When Putney Bridge garage closed on 25 Nov 58, the allocation moved to Chelverton Road (AF) on weekdays but was absorbed by A and AL on Sundays, which therefore became an AEC-only day, the first since the 2RT2s.  This included the additonal summer allocation for the Dorking extension, which continued for just two more summers.  AL's allocation moved to A in May 1963.  Meanwhile, AF continued with its weekday allocation, with Routemasters replacing the RTLs on Saturdays from mid-1964 and RTs replacing the remainder 18 months later. 


RTWs were never scheduled on the 93, although they formed an important part of Putney Chelverton Road's allocation until 1963, normally working the 22.  Nonetheless, RTW409 is properly blinded as it crosses Putney Bridge, covering for an RTL.

Photo Alan Cross collection


It was in February 1968 that the Epsom Station terminal working was reversed, with buses facing north rather than south, but this lasted only until 17 Apr 70 on the 93, as the route was cut back to North Cheam and the Epsom section replaced by MB-operated 293 running along the same roads from Morden (Wimbledon in the peaks).  At the same time, Putney's allocation ceased, leaving the route solely Sutton RT-operated for a short while. 


Pay Conductor1973 saw Merton reintroduced to the route on Saturdays only, with RTs from May, replaced by RMs from December.  Sutton in turn replaced the RTs by RMs on 27 Mar 76, and took sole control of the route in October 1978, permanently (at least up until now) this time.  Daimlers (this time rear-engined) replaced Routemasters progressively during 1981 and 1982, officially completed by 4 Sep 82, and the inevitable OPO conversion took place seven months later.  Metrobuses took over in 1991/2 and Olympians in turn in 1997/8.  London General now work the route with low-floor Volvos.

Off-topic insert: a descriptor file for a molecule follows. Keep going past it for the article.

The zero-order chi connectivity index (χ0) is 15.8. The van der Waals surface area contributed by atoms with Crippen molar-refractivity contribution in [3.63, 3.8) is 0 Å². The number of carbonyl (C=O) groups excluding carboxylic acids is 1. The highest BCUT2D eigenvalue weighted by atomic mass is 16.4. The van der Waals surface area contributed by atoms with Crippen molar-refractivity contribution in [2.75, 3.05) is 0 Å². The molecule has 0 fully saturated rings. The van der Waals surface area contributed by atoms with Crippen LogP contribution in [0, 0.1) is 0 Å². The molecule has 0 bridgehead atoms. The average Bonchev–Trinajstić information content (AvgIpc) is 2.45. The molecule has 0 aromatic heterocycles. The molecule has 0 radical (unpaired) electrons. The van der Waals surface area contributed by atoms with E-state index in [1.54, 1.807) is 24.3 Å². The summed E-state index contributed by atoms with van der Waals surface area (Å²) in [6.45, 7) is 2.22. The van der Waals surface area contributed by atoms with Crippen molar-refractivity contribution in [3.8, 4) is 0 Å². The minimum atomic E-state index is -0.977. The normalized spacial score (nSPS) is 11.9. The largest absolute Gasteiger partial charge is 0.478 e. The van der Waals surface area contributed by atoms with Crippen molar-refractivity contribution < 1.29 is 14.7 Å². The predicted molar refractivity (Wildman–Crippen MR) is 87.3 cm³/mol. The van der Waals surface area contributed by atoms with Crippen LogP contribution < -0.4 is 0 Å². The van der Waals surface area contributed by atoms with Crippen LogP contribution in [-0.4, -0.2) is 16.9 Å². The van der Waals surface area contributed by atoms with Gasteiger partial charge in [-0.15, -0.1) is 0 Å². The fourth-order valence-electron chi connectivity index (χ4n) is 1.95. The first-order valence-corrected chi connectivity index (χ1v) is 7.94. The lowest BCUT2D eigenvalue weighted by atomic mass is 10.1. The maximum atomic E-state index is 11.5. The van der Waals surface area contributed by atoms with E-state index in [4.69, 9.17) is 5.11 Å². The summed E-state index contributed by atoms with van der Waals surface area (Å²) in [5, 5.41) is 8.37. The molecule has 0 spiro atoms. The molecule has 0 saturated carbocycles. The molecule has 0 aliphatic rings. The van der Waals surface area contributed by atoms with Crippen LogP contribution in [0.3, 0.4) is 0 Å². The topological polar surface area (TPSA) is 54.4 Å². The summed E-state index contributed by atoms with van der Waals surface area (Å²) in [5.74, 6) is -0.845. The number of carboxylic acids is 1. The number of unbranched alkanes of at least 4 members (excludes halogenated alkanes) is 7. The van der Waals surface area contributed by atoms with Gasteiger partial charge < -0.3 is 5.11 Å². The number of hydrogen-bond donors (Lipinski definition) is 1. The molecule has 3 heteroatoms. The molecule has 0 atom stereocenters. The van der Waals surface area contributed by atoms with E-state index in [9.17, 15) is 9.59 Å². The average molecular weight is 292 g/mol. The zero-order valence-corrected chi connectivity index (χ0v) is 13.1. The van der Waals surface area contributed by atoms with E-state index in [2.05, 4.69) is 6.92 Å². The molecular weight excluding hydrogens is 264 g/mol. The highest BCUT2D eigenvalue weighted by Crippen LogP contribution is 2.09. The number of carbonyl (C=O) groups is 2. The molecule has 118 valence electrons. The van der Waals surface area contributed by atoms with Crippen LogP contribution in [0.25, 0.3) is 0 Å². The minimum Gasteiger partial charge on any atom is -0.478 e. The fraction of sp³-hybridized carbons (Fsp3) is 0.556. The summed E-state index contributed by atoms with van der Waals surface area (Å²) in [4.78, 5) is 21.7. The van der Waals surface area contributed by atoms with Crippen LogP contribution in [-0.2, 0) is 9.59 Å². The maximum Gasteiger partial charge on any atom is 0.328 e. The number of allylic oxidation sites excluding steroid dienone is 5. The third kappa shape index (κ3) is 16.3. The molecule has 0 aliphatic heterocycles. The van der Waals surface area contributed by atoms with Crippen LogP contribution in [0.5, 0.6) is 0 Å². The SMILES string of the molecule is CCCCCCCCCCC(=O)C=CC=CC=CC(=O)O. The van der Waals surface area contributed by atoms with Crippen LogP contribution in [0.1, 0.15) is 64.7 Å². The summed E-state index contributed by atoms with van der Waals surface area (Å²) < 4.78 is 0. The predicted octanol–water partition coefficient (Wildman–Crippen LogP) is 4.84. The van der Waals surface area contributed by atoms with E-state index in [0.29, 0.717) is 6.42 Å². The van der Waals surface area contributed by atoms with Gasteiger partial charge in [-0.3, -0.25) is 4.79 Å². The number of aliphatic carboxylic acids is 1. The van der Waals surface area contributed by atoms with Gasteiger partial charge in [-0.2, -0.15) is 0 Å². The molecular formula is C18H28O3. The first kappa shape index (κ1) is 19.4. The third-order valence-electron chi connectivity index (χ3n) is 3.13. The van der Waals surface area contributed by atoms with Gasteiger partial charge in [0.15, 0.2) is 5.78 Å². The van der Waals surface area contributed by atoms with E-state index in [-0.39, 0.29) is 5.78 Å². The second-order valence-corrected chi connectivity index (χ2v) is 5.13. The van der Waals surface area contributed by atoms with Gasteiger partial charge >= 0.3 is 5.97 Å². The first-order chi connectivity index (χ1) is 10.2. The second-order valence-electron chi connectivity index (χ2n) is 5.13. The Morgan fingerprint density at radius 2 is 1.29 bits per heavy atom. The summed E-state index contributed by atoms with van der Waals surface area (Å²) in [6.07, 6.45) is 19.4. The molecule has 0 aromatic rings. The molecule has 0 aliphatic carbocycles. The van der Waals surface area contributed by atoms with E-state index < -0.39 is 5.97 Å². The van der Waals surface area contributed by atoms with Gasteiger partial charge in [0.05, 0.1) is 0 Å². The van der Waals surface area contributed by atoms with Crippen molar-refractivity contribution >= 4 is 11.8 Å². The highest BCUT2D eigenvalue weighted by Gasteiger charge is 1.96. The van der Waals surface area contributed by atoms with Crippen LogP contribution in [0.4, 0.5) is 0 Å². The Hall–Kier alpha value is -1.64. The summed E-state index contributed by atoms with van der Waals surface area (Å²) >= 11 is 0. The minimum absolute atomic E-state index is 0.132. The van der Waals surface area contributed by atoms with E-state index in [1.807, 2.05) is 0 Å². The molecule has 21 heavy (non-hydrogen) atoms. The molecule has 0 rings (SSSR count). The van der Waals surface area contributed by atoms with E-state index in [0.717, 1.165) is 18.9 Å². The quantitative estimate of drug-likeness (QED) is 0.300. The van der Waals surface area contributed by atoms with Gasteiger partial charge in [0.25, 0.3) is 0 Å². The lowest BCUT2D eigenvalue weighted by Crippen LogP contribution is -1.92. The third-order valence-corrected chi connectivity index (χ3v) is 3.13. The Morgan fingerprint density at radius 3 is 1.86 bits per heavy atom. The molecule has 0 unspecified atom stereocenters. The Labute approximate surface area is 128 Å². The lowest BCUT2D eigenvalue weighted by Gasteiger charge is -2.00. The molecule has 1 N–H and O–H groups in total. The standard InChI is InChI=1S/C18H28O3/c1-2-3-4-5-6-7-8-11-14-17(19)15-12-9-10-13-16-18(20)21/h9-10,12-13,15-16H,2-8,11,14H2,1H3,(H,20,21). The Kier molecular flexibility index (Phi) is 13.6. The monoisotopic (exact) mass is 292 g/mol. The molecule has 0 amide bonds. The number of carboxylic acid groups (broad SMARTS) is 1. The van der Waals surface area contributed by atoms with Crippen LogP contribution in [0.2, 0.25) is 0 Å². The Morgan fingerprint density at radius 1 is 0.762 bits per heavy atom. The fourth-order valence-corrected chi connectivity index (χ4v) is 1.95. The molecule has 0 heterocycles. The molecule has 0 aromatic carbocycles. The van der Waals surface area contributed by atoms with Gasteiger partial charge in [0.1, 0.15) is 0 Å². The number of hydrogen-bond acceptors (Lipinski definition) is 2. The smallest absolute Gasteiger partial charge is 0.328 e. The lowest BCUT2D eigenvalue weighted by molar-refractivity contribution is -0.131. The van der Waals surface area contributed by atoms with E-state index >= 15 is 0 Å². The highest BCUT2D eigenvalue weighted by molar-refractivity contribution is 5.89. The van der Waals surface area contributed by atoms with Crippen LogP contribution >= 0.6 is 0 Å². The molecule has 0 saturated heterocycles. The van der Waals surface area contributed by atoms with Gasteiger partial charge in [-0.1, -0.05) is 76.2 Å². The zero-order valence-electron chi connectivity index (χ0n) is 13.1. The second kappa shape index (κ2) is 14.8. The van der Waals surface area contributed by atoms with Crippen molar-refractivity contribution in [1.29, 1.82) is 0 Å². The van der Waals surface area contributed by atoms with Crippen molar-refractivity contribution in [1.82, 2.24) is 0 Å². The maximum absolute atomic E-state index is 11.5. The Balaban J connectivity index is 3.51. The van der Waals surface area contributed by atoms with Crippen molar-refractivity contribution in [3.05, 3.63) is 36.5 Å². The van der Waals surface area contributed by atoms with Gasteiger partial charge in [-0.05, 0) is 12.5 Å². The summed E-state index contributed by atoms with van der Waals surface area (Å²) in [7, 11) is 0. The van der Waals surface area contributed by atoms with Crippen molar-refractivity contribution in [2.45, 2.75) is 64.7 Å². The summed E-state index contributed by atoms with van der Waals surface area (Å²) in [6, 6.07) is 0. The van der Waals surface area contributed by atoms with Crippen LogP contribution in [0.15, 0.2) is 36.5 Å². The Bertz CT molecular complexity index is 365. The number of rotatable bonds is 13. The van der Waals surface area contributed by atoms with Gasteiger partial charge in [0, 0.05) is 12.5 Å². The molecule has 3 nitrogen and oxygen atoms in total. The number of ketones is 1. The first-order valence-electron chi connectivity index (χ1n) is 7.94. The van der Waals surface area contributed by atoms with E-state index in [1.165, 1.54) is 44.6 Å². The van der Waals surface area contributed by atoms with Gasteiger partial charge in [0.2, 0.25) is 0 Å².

Morden Station on 15 Sep 81 during the period of transition from Routemaster operation.  Sutton's early-bodied RM156 and D1238 lay-over on the forecourt.  Note the 'Pay Conductor' sign on the D - OMO conversion came on 23 Apr 83, prior to which the Daimlers worked with conductors.

Photo © John Parkin
Doug Ely writes in response to the photo (above) of trainer RT425:
'The photo for RT425 is worthy of comment - the full load of staff would probably indicate that the vehicle was being used as an "official route learning bus".  The procedure for learning new routes varied between  garages, but in my experience was a few days of (a) an "official" bus driven by union men on stand down from normal duties (in other words a good skive), followed by (b) those that wished to do so riding on whatever service buses covered the intending routing and gettng a "chit" signed to the effect they had covered the route.  The same agreed overtime was paid in both cases.  As a nominally allocated "L" bus the home garage of RT425 may be misleading as to the staff who were on board.'
Based on Doug's comments, we have pieced together the likely story - see the photo caption above.